"Some of the clients are getting (the tattoos) for the same reason I offered them -- they want to memorialize this moment and everything they witnessed," Lam said in a phone interview. "This tattoo can help them remember the Hong Kong of today, the things that have happened. They want to express how much they love Hong Kong, love this place."
Protesters have chosen a range of other designs, from Chinese script tattoos reading "Never give up" to tattoos of the protective hard hats worn at protests. One 21-year-old, Rachel Lam, even got a tattoo of a girl in a gas mask with tear gas floating around her -- a reference to the copious amounts of the gas fired by police this summer.
"This tattoo represents the dream that I had, which I will never forget," Lam told CNN in an Instagram message, adding that she has been hit with tear gas at recent protests.
Tattoos have long been taboo in Hong Kong, as they were closely associated with organized crime groups known as triads. However, in recent years perceptions shifted as tattoos became more popular.
There's a growing number of tattoo artists in the city, and a distinctly whimsical local style has emerged.
The protest-themed tattoos act as public statements of dedication and belief -- particularly striking in a time when most demonstrators are trying to conceal their identities.
Many wear face masks and goggles to obscure their faces at protests, and are wary of being identified by cameras or by other tracking methods. This fear of being caught has ramped up as authorities have cracked down and made hundreds of arrests -- but the permanence of the tattoos will forever connect protesters with the movement.
Zada Lam said that aside from offering people a way to express their beliefs, the protest tattoos are a reminder of community, and of the hundreds of thousands who have marched all throughout the summer.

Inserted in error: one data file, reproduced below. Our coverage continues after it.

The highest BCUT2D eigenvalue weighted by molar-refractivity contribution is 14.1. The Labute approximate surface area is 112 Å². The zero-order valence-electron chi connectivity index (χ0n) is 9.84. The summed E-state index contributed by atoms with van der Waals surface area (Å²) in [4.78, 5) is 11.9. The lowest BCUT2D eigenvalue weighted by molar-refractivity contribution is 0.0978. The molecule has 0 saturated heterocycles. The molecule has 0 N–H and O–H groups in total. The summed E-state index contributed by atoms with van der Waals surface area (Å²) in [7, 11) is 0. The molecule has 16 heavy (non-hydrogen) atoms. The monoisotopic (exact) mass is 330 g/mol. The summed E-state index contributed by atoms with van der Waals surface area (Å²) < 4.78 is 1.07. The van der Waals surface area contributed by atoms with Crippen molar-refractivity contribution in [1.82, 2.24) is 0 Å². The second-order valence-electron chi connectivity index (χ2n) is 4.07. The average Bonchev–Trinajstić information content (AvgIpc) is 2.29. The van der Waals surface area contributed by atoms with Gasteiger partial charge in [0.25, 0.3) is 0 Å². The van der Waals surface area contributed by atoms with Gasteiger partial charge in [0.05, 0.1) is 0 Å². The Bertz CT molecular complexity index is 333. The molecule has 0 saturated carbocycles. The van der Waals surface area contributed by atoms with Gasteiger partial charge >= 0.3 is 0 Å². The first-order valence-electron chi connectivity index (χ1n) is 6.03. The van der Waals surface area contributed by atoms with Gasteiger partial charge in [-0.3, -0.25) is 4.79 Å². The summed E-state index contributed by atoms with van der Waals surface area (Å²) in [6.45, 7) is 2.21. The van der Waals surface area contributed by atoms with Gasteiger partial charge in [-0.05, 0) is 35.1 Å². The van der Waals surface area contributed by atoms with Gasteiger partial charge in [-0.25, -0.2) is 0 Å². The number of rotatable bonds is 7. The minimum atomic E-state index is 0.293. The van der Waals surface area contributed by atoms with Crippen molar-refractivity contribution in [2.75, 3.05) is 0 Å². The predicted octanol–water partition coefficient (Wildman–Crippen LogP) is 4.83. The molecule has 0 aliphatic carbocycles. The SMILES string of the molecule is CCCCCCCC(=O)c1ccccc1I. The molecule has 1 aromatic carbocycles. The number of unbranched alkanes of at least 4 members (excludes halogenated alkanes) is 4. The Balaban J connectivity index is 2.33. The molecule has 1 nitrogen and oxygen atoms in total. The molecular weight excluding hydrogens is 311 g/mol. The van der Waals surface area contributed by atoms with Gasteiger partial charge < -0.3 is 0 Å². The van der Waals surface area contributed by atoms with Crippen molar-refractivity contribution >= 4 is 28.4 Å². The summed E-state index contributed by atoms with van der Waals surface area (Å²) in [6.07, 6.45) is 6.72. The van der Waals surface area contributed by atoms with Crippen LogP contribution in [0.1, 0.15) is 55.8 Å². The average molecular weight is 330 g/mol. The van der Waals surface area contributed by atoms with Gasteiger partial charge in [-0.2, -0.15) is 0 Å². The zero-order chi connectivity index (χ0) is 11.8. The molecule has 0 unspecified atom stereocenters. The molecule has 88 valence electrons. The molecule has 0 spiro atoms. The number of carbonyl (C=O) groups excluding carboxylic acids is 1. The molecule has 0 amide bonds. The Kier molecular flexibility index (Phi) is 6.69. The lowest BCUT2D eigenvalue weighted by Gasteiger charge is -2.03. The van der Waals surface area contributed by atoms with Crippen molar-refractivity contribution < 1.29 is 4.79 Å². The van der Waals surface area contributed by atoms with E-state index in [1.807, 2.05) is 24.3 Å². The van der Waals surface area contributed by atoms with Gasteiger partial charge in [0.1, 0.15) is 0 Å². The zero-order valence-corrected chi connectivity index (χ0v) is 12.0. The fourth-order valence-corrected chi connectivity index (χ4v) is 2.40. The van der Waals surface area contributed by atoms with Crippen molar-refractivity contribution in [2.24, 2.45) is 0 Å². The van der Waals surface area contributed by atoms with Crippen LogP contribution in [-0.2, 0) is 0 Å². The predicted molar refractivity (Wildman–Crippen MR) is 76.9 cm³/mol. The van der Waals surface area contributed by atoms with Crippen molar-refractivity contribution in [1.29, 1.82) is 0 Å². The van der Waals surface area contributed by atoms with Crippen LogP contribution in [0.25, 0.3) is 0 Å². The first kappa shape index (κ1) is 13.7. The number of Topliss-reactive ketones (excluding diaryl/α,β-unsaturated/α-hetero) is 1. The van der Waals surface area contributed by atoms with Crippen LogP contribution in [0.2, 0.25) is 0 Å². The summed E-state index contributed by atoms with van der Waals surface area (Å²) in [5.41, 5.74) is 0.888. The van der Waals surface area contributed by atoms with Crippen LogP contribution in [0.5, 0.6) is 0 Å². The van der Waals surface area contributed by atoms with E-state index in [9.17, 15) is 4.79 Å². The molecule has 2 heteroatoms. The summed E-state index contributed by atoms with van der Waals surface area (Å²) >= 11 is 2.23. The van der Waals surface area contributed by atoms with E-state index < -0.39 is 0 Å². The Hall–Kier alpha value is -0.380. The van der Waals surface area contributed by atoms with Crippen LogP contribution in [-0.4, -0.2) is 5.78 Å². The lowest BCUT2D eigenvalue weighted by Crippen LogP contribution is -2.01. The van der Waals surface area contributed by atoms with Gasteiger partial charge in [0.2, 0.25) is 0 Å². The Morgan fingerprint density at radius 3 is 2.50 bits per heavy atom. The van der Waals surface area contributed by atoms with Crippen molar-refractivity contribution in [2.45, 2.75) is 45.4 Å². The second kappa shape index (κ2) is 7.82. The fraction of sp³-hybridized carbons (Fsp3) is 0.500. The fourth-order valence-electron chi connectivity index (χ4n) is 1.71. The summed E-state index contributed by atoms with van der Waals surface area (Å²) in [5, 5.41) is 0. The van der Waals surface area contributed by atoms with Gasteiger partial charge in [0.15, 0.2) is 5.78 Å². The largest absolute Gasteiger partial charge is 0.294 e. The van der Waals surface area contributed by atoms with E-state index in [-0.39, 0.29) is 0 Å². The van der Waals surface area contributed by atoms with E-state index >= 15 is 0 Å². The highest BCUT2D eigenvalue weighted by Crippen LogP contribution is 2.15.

"You can remember how many people stood together. I think it's a positive thing, to make people realize -- you're not alone. Everyone's beside you, everyone's supporting everybody. This is what my clients and I think," he said.
One protester, who asked to be called Sia for fear of being identified, said her "Made in Hong Kong" tattoo captured the sense of unity that she feels.
"I hope that when I'm older and I look at the tattoo on my body, I can remember the beauty of Hong Kong right now, how united Hong Kongers are," she said in an Instagram message.
"That is the Hong Kong that I've known from the time I was little until now."
Young students and teenagers have become the face of the movement -- they are often on the front lines at protests, and are figureheads in political parties like Demosisto. Many of those getting protest tattoos appear to be young -- but the artists spoken to by CNN also report having clients from other demographics and corners of society, a sign of how widespread support for the movement is.
Some clients are well into middle age -- in their 40s and 50s -- according to Zada Lam. Some even work for Hong Kong's government, which protesters accuse of inaction and bullheadedness. These government employees feel less able than young people to be on the front lines, so they take a stance by getting tattoos, he said.
On Lam's Instagram page, the tattooist shares anonymous messages from Hong Kong protesters in captions next to defiant tattoos.